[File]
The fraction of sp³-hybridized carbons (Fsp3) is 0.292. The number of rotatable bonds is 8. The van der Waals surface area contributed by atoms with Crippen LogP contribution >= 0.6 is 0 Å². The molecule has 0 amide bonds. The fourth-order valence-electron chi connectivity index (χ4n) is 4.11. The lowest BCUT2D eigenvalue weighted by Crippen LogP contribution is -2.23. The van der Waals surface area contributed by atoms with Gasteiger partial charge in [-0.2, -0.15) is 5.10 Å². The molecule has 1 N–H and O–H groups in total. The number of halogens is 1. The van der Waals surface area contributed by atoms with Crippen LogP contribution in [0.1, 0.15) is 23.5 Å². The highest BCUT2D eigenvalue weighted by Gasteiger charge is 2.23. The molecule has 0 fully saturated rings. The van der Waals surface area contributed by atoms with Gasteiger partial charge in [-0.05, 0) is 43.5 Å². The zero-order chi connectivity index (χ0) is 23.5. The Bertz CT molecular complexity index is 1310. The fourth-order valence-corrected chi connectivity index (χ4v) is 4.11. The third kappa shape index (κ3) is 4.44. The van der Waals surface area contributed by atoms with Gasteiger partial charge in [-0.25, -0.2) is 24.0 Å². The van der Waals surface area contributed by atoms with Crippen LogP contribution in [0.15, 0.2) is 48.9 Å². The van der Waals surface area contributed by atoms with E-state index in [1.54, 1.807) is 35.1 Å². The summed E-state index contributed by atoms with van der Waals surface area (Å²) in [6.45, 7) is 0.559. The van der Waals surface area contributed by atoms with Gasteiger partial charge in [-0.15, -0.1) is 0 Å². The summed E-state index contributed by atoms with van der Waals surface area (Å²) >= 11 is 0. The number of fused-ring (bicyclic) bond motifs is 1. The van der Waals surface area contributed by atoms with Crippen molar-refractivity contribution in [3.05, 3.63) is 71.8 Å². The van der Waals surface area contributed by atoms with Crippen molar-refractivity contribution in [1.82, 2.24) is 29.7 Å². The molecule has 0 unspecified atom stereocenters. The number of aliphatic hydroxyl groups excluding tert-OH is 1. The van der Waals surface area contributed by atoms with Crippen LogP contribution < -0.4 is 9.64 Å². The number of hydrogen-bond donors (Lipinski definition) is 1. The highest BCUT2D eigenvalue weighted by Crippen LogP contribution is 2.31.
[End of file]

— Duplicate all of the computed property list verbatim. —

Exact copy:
The fraction of sp³-hybridized carbons (Fsp3) is 0.292. The number of rotatable bonds is 8. The van der Waals surface area contributed by atoms with Crippen LogP contribution >= 0.6 is 0 Å². The molecule has 0 amide bonds. The fourth-order valence-electron chi connectivity index (χ4n) is 4.11. The lowest BCUT2D eigenvalue weighted by Crippen LogP contribution is -2.23. The van der Waals surface area contributed by atoms with Gasteiger partial charge in [-0.2, -0.15) is 5.10 Å². The molecule has 1 N–H and O–H groups in total. The number of halogens is 1. The van der Waals surface area contributed by atoms with Crippen LogP contribution in [0.1, 0.15) is 23.5 Å². The highest BCUT2D eigenvalue weighted by Gasteiger charge is 2.23. The molecule has 0 fully saturated rings. The van der Waals surface area contributed by atoms with Gasteiger partial charge in [-0.05, 0) is 43.5 Å². The zero-order chi connectivity index (χ0) is 23.5. The Bertz CT molecular complexity index is 1310. The fourth-order valence-corrected chi connectivity index (χ4v) is 4.11. The third kappa shape index (κ3) is 4.44. The van der Waals surface area contributed by atoms with Gasteiger partial charge in [-0.25, -0.2) is 24.0 Å². The van der Waals surface area contributed by atoms with Crippen LogP contribution in [0.15, 0.2) is 48.9 Å². The van der Waals surface area contributed by atoms with E-state index in [1.54, 1.807) is 35.1 Å². The summed E-state index contributed by atoms with van der Waals surface area (Å²) in [6.45, 7) is 0.559. The van der Waals surface area contributed by atoms with Gasteiger partial charge in [-0.15, -0.1) is 0 Å². The summed E-state index contributed by atoms with van der Waals surface area (Å²) >= 11 is 0. The number of fused-ring (bicyclic) bond motifs is 1. The van der Waals surface area contributed by atoms with Crippen molar-refractivity contribution in [3.05, 3.63) is 71.8 Å². The van der Waals surface area contributed by atoms with Crippen molar-refractivity contribution in [1.82, 2.24) is 29.7 Å². The molecule has 0 unspecified atom stereocenters. The number of aliphatic hydroxyl groups excluding tert-OH is 1. The van der Waals surface area contributed by atoms with Crippen LogP contribution < -0.4 is 9.64 Å². The number of hydrogen-bond donors (Lipinski definition) is 1. The highest BCUT2D eigenvalue weighted by Crippen LogP contribution is 2.31.